Supporters and opponents painted vastly different portraits of the Supreme Court nominee on Tuesday, as they got their final say on the Senate floor before this week's vote to confirm her nomination. Confirming Kagan, 50, for a lifetime seat on the court is one of the last pieces of business senators will attend to before leaving for a monthlong vacation.
Democratic senators praised President Barack Obama's nominee as a highly qualified legal scholar who would add a sorely needed note of fairness and common sense to a court whose conservative majority, they argue, has run amok. Republicans charged she is an inexperienced cipher who would use her post to mold the law to her own liberal beliefs.
Despite the partisan divide, Kagan was on track for easy confirmation with the support of nearly all Democrats and a handful of Republican senators. In line to become the court's fourth woman, she is not expected to alter the panel's ideological balance of the court because she would succeed retired Justice John Paul Stevens, a leader of the court's liberal wing.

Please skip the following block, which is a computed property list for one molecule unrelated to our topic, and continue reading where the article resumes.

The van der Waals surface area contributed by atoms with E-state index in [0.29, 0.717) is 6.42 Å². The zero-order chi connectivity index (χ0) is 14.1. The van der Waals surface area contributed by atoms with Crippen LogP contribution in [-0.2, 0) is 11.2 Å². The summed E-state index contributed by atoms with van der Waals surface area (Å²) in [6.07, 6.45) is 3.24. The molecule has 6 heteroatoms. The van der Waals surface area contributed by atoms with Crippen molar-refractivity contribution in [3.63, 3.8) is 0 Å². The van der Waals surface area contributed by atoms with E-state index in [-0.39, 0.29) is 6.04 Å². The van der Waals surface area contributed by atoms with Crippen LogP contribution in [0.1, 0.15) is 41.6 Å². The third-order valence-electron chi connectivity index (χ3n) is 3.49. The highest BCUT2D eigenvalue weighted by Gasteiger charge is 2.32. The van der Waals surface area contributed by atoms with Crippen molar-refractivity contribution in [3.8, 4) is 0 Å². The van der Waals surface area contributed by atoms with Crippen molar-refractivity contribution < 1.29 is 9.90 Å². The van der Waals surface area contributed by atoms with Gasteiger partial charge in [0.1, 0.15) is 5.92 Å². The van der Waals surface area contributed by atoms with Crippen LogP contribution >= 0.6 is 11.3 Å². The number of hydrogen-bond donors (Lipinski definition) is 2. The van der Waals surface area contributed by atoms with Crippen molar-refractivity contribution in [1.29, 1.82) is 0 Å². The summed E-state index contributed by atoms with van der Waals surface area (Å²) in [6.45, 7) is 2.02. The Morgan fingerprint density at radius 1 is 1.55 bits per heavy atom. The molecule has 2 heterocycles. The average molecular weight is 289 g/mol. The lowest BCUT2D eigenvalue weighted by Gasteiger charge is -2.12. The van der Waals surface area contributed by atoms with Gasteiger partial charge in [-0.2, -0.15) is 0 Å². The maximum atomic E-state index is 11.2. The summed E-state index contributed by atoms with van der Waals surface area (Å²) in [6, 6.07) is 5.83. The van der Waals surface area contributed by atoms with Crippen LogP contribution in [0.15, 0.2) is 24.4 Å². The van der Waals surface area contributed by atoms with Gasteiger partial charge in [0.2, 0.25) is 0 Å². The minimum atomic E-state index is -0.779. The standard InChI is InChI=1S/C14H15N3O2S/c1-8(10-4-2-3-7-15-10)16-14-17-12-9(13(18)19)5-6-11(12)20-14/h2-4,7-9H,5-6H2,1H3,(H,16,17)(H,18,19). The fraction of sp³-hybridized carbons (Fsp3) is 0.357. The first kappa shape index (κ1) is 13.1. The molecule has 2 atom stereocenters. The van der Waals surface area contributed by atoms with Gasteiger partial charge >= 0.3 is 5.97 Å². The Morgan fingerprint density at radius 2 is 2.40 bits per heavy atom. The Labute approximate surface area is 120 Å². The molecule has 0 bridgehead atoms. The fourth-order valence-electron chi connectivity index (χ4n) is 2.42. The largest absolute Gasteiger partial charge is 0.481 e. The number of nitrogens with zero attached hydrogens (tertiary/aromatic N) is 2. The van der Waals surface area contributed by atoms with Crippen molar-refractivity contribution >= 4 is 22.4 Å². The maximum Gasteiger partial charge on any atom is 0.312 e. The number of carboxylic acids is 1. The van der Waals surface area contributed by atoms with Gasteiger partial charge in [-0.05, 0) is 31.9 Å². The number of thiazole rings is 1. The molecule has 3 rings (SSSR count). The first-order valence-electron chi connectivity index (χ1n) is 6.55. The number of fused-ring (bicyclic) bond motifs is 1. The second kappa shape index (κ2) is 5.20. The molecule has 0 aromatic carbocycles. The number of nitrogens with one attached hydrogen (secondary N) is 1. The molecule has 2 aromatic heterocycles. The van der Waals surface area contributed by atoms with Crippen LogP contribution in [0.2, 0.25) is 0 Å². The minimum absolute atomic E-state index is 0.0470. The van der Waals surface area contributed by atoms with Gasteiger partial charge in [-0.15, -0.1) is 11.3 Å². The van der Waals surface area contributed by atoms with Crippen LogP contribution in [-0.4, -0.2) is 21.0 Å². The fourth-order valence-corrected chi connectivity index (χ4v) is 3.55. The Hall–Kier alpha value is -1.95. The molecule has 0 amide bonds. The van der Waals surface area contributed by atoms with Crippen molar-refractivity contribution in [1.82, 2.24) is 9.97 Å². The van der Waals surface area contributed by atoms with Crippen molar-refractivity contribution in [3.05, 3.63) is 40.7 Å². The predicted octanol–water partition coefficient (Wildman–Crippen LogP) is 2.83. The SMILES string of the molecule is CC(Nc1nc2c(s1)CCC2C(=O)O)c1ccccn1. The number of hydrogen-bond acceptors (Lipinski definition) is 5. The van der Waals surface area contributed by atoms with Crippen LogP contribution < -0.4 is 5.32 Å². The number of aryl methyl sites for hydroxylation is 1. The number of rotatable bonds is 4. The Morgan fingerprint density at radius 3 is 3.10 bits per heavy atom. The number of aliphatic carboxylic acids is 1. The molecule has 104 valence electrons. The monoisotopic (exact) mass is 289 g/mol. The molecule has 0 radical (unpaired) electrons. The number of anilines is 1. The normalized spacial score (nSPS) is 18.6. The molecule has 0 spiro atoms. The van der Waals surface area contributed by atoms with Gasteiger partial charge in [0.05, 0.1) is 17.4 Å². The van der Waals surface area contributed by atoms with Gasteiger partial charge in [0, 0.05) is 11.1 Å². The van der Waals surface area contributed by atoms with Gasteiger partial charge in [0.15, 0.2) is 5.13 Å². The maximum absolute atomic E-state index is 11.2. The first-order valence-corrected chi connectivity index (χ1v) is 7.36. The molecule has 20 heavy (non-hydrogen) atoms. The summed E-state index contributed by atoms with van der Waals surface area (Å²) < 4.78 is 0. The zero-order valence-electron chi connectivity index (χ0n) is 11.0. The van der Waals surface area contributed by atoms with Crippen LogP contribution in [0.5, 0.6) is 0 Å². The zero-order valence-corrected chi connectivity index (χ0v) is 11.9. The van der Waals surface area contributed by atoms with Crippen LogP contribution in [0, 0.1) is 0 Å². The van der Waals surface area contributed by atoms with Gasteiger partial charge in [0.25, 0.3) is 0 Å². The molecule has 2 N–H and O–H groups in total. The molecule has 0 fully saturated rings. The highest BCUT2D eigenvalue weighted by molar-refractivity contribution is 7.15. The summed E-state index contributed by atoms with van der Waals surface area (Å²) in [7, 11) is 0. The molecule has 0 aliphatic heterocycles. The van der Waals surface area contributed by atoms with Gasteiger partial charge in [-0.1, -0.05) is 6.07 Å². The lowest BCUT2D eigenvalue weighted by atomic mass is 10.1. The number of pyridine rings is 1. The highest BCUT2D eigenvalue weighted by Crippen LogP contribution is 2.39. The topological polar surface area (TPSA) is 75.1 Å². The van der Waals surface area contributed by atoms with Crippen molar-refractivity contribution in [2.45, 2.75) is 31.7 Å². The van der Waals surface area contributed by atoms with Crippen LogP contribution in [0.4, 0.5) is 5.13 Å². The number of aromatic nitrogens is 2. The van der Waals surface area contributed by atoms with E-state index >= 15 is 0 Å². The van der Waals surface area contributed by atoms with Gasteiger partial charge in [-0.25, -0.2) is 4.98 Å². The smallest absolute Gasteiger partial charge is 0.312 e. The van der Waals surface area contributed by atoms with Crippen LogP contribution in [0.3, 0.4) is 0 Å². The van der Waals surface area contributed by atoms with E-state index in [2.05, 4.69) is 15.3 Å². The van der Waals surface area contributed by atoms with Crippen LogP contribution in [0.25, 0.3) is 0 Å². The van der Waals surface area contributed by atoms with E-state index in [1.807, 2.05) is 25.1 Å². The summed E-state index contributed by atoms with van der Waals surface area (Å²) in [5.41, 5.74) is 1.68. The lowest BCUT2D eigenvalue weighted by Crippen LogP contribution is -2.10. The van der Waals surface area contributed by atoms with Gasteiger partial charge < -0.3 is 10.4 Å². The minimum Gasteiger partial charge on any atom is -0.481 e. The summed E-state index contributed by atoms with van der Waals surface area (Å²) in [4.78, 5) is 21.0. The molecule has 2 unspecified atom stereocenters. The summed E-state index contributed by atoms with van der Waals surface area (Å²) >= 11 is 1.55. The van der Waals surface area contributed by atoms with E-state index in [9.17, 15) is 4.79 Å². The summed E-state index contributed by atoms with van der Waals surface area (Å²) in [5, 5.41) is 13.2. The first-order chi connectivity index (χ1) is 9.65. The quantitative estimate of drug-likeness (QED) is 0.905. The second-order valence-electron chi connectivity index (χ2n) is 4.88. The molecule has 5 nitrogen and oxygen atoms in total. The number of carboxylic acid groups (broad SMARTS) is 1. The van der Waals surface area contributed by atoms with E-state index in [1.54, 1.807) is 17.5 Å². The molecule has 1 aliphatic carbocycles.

Kagan has served as the Obama administration's solicitor general.
"She made clear she'll base her approach to deciding cases on the law and the Constitution; not on politics, not on an ideological agenda," said Democratic Sen. Patrick Leahy, chairman of the Senate Judiciary Committee.
The committee's senior Republican, Sen. Jeff Sessions presented a harsh indictment of Kagan, calling her an unqualified, intellectually dishonest nominee who would pretend to be an objective judge but would seek to push her own agenda.
"I don't think it's a secret. I think this is pretty well known that this is not a judge committed to restraint, (or) objectivity," Sessions said. He said her past record and testimony indicate that she would be "an activist, liberal, progressive, politically minded judge who will not be happy simply to decide cases but will seek to advance her causes under the guise of judging."